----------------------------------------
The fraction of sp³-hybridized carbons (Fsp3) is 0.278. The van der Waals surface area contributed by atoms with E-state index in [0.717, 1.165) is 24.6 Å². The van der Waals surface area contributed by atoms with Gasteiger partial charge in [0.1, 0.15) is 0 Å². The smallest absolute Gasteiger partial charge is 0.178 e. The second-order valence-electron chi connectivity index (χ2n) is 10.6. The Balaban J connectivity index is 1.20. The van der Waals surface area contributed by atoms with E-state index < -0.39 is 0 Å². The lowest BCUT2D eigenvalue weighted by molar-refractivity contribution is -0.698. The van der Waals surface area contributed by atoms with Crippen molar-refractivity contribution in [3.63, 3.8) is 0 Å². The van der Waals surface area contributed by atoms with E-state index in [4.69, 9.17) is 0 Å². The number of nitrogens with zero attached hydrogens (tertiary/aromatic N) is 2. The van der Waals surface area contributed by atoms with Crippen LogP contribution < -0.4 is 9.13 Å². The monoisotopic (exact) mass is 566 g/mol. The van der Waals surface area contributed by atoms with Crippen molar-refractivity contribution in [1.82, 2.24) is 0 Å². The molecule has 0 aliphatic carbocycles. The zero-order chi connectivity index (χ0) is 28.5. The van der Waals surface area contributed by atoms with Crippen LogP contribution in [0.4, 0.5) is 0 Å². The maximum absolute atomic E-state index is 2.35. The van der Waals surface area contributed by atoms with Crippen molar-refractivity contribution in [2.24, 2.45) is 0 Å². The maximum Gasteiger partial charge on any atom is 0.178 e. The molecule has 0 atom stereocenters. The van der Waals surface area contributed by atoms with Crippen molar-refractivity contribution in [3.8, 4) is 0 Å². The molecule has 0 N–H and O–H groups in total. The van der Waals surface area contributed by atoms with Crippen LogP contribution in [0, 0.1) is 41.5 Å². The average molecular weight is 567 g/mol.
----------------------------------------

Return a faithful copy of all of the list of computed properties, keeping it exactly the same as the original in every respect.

The fraction of sp³-hybridized carbons (Fsp3) is 0.278. The van der Waals surface area contributed by atoms with E-state index in [0.717, 1.165) is 24.6 Å². The van der Waals surface area contributed by atoms with Gasteiger partial charge in [0.1, 0.15) is 0 Å². The smallest absolute Gasteiger partial charge is 0.178 e. The second-order valence-electron chi connectivity index (χ2n) is 10.6. The Balaban J connectivity index is 1.20. The van der Waals surface area contributed by atoms with E-state index < -0.39 is 0 Å². The lowest BCUT2D eigenvalue weighted by molar-refractivity contribution is -0.698. The van der Waals surface area contributed by atoms with Crippen molar-refractivity contribution in [3.63, 3.8) is 0 Å². The van der Waals surface area contributed by atoms with E-state index in [4.69, 9.17) is 0 Å². The number of nitrogens with zero attached hydrogens (tertiary/aromatic N) is 2. The van der Waals surface area contributed by atoms with Crippen LogP contribution < -0.4 is 9.13 Å². The monoisotopic (exact) mass is 566 g/mol. The van der Waals surface area contributed by atoms with Crippen molar-refractivity contribution in [1.82, 2.24) is 0 Å². The molecule has 0 aliphatic carbocycles. The zero-order chi connectivity index (χ0) is 28.5. The van der Waals surface area contributed by atoms with Crippen LogP contribution in [0.4, 0.5) is 0 Å². The maximum absolute atomic E-state index is 2.35. The van der Waals surface area contributed by atoms with Crippen molar-refractivity contribution in [2.24, 2.45) is 0 Å². The maximum Gasteiger partial charge on any atom is 0.178 e. The molecule has 0 atom stereocenters. The van der Waals surface area contributed by atoms with Crippen molar-refractivity contribution in [3.8, 4) is 0 Å². The molecule has 0 N–H and O–H groups in total. The van der Waals surface area contributed by atoms with Crippen LogP contribution in [0, 0.1) is 41.5 Å². The average molecular weight is 567 g/mol.